I do NOT count the days. You may wonder why, thinking, “Everybody counts the days: students, teachers, principals, custodians…”I don’t judge you for counting. I get counting. I’ve counted in the past. Really if counting is what works for you–go ahead. For me, though, counting is not the way to close the year.
There are many reasons why you won’t see a big number on the board, a countdown clock on my computer, or a paper chain of days left anywhere in my classroom.
Here are but a few:
- The number implies I am done and counting down. Well, we’re not done yet. We still have things to do, things to learn, and assessments to grade. We still have field day, awards night, yearbook day, and other memories to create.
- I need to focus on the now. Otherwise, I will drift away to a place where there is sand between my toes, the warm sun shining down, a cold drink in my hand, and the ocean waves crashing on the shore.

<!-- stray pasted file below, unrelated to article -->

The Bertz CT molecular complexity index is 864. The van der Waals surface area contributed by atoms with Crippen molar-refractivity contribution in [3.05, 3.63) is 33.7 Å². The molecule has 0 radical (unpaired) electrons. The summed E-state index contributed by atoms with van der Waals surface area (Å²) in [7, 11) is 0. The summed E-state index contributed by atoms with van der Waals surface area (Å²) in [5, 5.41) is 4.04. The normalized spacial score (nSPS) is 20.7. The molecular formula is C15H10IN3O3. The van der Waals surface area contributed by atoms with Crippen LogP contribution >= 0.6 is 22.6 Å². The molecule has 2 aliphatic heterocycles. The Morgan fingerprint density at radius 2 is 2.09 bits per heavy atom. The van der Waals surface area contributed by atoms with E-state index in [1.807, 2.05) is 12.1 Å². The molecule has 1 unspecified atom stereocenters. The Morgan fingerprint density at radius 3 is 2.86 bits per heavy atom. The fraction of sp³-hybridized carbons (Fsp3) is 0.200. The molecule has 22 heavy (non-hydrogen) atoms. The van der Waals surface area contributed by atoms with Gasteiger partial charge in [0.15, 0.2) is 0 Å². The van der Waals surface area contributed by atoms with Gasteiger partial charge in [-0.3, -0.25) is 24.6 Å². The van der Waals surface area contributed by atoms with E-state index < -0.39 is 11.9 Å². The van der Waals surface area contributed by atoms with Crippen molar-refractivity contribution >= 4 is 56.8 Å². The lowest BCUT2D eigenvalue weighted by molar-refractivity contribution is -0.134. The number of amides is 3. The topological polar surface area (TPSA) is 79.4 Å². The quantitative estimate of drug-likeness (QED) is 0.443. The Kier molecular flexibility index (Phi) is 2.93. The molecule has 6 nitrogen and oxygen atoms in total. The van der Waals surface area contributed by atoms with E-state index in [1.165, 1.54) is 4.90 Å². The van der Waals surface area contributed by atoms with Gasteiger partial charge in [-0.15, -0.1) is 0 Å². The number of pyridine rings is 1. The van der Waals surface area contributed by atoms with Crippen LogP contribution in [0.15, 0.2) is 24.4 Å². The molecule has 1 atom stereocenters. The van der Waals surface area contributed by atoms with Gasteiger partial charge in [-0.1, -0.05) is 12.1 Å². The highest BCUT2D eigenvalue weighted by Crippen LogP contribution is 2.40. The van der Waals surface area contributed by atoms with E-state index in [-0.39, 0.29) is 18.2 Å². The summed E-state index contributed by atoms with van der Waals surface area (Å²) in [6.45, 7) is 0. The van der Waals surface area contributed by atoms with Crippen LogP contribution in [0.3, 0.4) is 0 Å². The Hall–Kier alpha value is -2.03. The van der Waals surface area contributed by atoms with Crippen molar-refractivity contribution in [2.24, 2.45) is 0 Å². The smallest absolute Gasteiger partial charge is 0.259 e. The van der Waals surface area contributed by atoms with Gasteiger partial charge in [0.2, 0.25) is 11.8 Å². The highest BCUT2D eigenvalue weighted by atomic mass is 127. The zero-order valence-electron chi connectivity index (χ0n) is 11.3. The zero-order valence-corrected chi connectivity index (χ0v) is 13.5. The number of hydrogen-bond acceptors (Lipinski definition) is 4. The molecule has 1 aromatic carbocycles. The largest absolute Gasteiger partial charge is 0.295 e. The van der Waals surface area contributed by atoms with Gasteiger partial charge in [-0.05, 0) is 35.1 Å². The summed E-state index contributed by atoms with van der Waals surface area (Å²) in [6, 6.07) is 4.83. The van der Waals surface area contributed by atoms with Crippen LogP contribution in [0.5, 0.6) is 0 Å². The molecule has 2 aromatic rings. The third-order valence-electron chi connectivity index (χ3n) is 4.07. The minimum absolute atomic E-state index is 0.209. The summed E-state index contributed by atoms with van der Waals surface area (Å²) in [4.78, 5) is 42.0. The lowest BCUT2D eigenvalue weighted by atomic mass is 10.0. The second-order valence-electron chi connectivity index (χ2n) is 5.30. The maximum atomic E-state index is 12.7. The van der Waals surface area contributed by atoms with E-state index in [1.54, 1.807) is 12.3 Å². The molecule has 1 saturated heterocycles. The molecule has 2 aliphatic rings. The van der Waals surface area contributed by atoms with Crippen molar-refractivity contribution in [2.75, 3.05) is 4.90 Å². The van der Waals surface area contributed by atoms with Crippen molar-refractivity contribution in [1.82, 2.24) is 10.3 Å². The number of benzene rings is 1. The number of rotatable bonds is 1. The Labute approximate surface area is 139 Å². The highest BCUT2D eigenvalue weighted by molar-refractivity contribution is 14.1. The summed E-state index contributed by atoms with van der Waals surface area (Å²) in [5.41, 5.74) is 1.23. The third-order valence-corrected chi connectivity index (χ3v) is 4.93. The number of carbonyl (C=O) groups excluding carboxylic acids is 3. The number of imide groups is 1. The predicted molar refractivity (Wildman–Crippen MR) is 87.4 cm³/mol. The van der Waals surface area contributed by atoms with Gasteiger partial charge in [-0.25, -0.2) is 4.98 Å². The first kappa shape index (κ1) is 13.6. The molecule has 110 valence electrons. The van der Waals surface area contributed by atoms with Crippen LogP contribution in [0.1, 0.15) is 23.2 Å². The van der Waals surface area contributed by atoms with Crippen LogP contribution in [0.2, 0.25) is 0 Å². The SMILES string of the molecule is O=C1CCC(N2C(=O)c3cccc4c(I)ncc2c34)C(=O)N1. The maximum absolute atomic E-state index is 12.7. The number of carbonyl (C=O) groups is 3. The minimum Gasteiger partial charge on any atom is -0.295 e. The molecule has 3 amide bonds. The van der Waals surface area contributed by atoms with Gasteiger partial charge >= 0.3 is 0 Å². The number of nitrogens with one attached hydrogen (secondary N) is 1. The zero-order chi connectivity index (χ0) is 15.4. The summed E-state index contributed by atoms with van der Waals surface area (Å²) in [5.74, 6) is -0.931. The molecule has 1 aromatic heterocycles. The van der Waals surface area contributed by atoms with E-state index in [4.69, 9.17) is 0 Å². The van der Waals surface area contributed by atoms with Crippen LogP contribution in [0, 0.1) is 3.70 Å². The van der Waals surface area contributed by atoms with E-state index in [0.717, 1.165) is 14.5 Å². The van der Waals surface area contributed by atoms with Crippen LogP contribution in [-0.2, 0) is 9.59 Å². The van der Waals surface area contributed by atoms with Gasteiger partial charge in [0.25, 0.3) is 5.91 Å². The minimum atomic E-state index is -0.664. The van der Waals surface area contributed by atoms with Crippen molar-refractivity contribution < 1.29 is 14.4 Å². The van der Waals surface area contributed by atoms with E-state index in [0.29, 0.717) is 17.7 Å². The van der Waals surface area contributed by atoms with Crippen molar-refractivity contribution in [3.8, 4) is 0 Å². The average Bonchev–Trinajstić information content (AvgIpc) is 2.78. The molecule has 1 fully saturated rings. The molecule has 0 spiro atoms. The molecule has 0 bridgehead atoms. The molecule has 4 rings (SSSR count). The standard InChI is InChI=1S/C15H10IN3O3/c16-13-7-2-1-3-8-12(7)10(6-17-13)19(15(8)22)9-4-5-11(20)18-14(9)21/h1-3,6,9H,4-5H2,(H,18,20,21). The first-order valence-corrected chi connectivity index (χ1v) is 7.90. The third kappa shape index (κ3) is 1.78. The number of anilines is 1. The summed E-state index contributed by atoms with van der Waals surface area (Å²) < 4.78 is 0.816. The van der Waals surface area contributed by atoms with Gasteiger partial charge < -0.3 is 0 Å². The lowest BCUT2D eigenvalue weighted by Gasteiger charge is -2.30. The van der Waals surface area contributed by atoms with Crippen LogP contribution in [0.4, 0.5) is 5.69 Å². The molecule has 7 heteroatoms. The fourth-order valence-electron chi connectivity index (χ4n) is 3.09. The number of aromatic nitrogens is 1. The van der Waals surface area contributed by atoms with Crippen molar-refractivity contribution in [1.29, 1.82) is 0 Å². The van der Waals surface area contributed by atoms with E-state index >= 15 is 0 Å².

- Yesterday is gone–tomorrow is the future. Today is the now. I need to grab that. Carpe diem.
- Counting gives me one more task to keep up with, and I never remember to change the number, remove the link of the paper chain, or otherwise keep up.
- I never know what to count (weekends, 1/2 days, the present day). This is too much for me.
- Counting implies when the number gets to 0, I am done. Well, I’m never done. I’ve got curriculum planning, tech meetings, data stuff, and a WP teaching gig.
- My husband and children have less days in their countdown, and I’m too old to walk around grumbling, “That’s not fair!”
- Counting down is like telling my students, “I can’t wait to get rid of you.”
- Counting implies survive–I want to thrive.
- My students need me to be present.
Are you a counter?
If you count, why do you count? If you don’t count, why don’t you count?